Would people play the lottery if they were not issued a ticket as proof of purchase? Probably not. In this talk we consider the fundamental information requirements for secret ballot elections and argue that modern cryptographic techniques provide new tools that can facilitate the election equivalent of the lottery ticket -- a vote receipt -- while still meeting the critical requirement for ballot secrecy. Further, we observe that such "secret" vote receipts enable the safe use of complex computing devices in the vote collection and vote counting process. In fact, they can bring to large scale elections a level of transparency previously achieved only by small, "board room" sized paper ballot elections.

Akira Otsuka, Tokyo University, Japan

Title: An Unconditionally Secure Electronic Voting Scheme

We investigate an electronic voting scheme which does not depend upon any computational assumptions. We follow the scenario of PVSS(Publicly Verifiable Secret Sharing)-based voting schemes introduced by Stadler, where we have a number of voters and some talliers, every votes are divided into encrypted shares so that the correctness of the tallying process can be verified by every player. The main result of this study is to achieve an efficient electronic voting scheme with unconditional security, that is, the privacy of votes and its security are protected in information theoretic sense. The approach taken here is threshold approach with pre-distributed private keys, the main parameters are $V$, $T$ and $p$, where $V$ is the maximum number of tolerable colluding voters, $T$ is the maximum number of tolerable colluding talliers, and $p$ is the success probability of adversary against some security goal. Two new efficient primitives are introduced: unconditionally secure verifiable secret sharing (US-VSS) and unconditionally secure oblivious polynomial evaluation (US-OPE). These primitives are efficient in communication complexity and storage size required to store pre-distributed private keys. Our voting scheme, based on these primitives, is practical. For one vote, each voter must send in total $VT^2\log(1/p)$ bits of data non-interactively to talliers, which corresponds to $900$KBytes when parameters are chosen as $V=10,000$, $T=3$ and $p=2^{-80}$. The size of private key for each voter is $(n+1)VT\log(p)$ bits, where $n$ is the number of votes issuable by each voter. For one-time scheme ($n=1$), the size of private key is only $600$KBytes.

Rob Richie, Center for Voting and Democracy

Title: The Politics of Good Voting Systems

Election administration in the United States is a uniquely decentralized system that creates barriers for better voting processes. What is being done and could be done to make the system more coherent and effective? In addition, what are sensible public interest criteria that voting machines should meet? How can those interested in fair and secure voting equipment effectively achieve their goals?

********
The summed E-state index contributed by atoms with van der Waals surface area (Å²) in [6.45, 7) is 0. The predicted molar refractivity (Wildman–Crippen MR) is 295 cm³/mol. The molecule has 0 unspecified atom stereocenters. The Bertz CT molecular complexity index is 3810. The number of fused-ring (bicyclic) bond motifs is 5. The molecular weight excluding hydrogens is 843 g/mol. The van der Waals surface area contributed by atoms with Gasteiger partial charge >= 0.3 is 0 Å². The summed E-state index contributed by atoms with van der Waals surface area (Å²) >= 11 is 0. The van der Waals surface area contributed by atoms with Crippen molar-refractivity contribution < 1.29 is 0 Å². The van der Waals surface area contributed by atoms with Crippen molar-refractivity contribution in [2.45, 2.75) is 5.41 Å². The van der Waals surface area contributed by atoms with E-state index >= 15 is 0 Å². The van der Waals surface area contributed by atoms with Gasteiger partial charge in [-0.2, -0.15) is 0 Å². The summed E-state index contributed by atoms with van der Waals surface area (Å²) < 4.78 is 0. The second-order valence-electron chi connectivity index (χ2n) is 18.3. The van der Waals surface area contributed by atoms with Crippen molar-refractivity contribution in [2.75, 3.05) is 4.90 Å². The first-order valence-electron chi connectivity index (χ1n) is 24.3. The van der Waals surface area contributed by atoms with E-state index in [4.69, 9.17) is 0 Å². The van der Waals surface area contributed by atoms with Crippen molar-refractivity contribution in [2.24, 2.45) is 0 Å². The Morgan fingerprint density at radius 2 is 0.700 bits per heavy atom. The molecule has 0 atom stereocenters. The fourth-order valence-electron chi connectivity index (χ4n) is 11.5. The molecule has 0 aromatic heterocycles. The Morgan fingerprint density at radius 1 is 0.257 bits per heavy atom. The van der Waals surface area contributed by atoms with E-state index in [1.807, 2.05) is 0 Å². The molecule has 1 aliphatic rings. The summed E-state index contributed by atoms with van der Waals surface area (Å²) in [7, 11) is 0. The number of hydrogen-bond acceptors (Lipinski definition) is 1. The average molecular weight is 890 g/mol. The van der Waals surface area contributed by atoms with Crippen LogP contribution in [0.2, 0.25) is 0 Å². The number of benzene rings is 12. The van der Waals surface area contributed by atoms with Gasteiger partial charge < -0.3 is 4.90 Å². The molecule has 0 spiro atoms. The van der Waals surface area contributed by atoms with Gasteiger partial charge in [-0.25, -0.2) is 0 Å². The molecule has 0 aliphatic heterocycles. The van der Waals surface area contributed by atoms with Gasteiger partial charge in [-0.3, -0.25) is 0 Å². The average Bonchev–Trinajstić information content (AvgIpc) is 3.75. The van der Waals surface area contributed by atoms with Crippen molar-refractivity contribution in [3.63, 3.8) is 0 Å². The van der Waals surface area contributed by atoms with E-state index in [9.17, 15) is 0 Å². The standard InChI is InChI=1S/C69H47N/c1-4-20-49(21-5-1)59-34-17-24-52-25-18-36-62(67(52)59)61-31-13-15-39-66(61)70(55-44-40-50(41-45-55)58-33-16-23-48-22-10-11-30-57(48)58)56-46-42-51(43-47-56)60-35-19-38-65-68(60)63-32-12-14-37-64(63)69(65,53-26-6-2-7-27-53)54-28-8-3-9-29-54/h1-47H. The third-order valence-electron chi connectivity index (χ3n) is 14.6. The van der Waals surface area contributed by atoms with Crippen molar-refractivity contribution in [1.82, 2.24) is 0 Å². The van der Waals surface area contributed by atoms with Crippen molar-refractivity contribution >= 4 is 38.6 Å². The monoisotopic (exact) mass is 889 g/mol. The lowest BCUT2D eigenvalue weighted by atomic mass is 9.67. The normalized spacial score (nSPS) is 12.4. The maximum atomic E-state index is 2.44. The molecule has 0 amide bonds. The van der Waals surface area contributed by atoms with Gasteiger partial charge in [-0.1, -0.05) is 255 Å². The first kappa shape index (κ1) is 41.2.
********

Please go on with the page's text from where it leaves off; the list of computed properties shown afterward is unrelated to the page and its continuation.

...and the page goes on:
Michael Shamos, Carnegie Mellon University

Title: Theory v. Practice in Electronic Voting

During the past 20 years, much theoretical work has been done to develop protocols to ensure that electronic voting schemes will possess a variety of desirable properties, such as receipt-freeness or universal verifiability. Often these protocols address only a small portion of the actual voting process, leaving the remainder open to "out-of-band" attacks of various kinds. We will review the overall problem of registration, voting, tabulation and reporting requirements, discuss the value of paper records and list a large number of potential trouble spots that require attention. A conclusion is that absentee voting, which is becoming ever more common, is the elephant in the room whose impact must be addressed.

Barbara Simons, SERVE

Title: Why Internet voting is Insecure: a Case Study

The U.S. Department of Defense had been planning to run an Internet-based voting "experiment" called SERVE (Secure Electronic Registration and Voting Experiment) for the 2004 presidential primaries and general election. In order to evaluate the security of SERVE, a group of computer scientists were asked to review the program. On Jan. 21, 2004 four members of the review panel, including the speaker, produced a report, available at www.servesecurityreport.org, that analyzed the security risks of SERVE and called for SERVE to be shut down. On Feb. 3, 2004, the Department of Defense cancelled SERVE.

In this talk I shall discuss the security problems with Internet voting in general and SERVE in particular. If time permits, I'll also discuss some vulnerabilities of other forms of voting such a paperless touch screen machines.

Poorvi Vora, George Washington University

Title: Citizen Verified Voting: An implementation of Chaum's voter verifiable scheme

Citizen Verified Voting: An implementation of Chaum's voter verifiable Scheme Dept. of Computer Science, George Washington University

We will describe and demo our Java implementation of Chaum's voter-verifiable scheme using encrypted paper receipts (as appeared in IEEE Security and Privacy, vol. 2, No. 1, Jan-Feb. 2004). An exposition of the scheme is at chaum.pdf.

Dan Wallach, Rice University

Title: Hack-a-Vote: Demonstrating Security Issues with Electronic Voting Systems

A representative democracy depends on a universally trusted voting system for the election of representatives; voters need to believe that their votes count, and all parties need to be convinced that the winner and loser of the election were declared legitimately. Direct recording electronic (DRE) voting systems are increasingly being deployed to fill this role. Unfortunately, doubts have been raised as to the trustworthiness of these systems. This work presents a research voting system and associated class project which was used to demonstrate several classes of bugs that might occur in such a voting system unbeknownst to voters, with the difficulty of detecting these bugs through auditing. The intent of this project is to justify the mistrust sometimes placed in DRE voting systems that lack a voter-verifiable audit trail.

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Document last modified on May 26, 2004.